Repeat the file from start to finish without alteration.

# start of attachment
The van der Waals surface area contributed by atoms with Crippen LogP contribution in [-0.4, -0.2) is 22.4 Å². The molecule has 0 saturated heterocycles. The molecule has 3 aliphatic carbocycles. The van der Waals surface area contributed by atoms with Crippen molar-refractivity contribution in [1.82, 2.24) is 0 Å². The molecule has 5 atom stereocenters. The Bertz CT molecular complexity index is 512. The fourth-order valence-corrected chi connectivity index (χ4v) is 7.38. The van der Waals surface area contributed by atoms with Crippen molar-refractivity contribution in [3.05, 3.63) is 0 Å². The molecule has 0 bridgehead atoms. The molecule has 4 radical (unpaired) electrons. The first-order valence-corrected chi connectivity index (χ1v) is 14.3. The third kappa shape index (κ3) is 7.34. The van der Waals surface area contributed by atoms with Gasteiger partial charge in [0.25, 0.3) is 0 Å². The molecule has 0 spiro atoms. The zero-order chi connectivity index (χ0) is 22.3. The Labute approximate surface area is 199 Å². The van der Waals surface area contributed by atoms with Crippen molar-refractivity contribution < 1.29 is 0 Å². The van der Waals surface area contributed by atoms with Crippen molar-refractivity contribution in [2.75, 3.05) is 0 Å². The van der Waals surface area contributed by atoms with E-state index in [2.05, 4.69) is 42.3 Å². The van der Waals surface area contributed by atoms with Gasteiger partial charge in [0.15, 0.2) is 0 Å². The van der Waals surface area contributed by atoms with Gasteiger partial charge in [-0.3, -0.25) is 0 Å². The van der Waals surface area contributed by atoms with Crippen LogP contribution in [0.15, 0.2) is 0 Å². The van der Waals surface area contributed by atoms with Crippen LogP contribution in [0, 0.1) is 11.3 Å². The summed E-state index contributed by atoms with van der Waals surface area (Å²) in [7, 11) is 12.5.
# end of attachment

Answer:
The van der Waals surface area contributed by atoms with Crippen LogP contribution in [-0.4, -0.2) is 22.4 Å². The molecule has 0 saturated heterocycles. The molecule has 3 aliphatic carbocycles. The van der Waals surface area contributed by atoms with Crippen molar-refractivity contribution in [1.82, 2.24) is 0 Å². The molecule has 5 atom stereocenters. The Bertz CT molecular complexity index is 512. The fourth-order valence-corrected chi connectivity index (χ4v) is 7.38. The van der Waals surface area contributed by atoms with Crippen molar-refractivity contribution in [3.05, 3.63) is 0 Å². The molecule has 0 bridgehead atoms. The molecule has 4 radical (unpaired) electrons. The first-order valence-corrected chi connectivity index (χ1v) is 14.3. The third kappa shape index (κ3) is 7.34. The van der Waals surface area contributed by atoms with Gasteiger partial charge in [0.25, 0.3) is 0 Å². The molecule has 0 spiro atoms. The zero-order chi connectivity index (χ0) is 22.3. The Labute approximate surface area is 199 Å². The van der Waals surface area contributed by atoms with Crippen molar-refractivity contribution < 1.29 is 0 Å². The van der Waals surface area contributed by atoms with Crippen molar-refractivity contribution in [2.75, 3.05) is 0 Å². The van der Waals surface area contributed by atoms with E-state index in [2.05, 4.69) is 42.3 Å². The van der Waals surface area contributed by atoms with Gasteiger partial charge in [0.15, 0.2) is 0 Å². The van der Waals surface area contributed by atoms with Gasteiger partial charge in [-0.3, -0.25) is 0 Å². The van der Waals surface area contributed by atoms with Crippen LogP contribution in [0.15, 0.2) is 0 Å². The van der Waals surface area contributed by atoms with Crippen LogP contribution in [0, 0.1) is 11.3 Å². The summed E-state index contributed by atoms with van der Waals surface area (Å²) in [7, 11) is 12.5.